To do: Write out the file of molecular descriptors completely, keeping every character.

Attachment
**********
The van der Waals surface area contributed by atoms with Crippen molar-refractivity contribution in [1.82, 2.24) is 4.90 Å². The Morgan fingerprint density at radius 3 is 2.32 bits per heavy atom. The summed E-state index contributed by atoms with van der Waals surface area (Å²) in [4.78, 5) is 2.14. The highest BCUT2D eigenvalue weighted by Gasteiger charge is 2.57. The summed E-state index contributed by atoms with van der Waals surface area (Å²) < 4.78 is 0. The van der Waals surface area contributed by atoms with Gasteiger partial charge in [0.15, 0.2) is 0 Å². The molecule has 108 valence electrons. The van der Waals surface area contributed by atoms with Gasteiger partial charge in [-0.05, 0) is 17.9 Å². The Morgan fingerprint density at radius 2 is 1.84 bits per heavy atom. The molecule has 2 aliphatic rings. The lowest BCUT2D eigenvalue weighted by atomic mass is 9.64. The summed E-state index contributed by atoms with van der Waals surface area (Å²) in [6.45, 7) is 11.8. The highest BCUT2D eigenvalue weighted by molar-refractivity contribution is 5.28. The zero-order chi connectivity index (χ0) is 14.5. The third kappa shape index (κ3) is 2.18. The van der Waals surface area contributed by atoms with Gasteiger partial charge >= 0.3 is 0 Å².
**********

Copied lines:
The van der Waals surface area contributed by atoms with Crippen molar-refractivity contribution in [1.82, 2.24) is 4.90 Å². The Morgan fingerprint density at radius 3 is 2.32 bits per heavy atom. The summed E-state index contributed by atoms with van der Waals surface area (Å²) in [4.78, 5) is 2.14. The highest BCUT2D eigenvalue weighted by Gasteiger charge is 2.57. The summed E-state index contributed by atoms with van der Waals surface area (Å²) < 4.78 is 0. The van der Waals surface area contributed by atoms with Gasteiger partial charge in [0.15, 0.2) is 0 Å². The molecule has 108 valence electrons. The van der Waals surface area contributed by atoms with Gasteiger partial charge in [-0.05, 0) is 17.9 Å². The Morgan fingerprint density at radius 2 is 1.84 bits per heavy atom. The molecule has 2 aliphatic rings. The lowest BCUT2D eigenvalue weighted by atomic mass is 9.64. The summed E-state index contributed by atoms with van der Waals surface area (Å²) in [6.45, 7) is 11.8. The highest BCUT2D eigenvalue weighted by molar-refractivity contribution is 5.28. The zero-order chi connectivity index (χ0) is 14.5. The third kappa shape index (κ3) is 2.18. The van der Waals surface area contributed by atoms with Gasteiger partial charge >= 0.3 is 0 Å².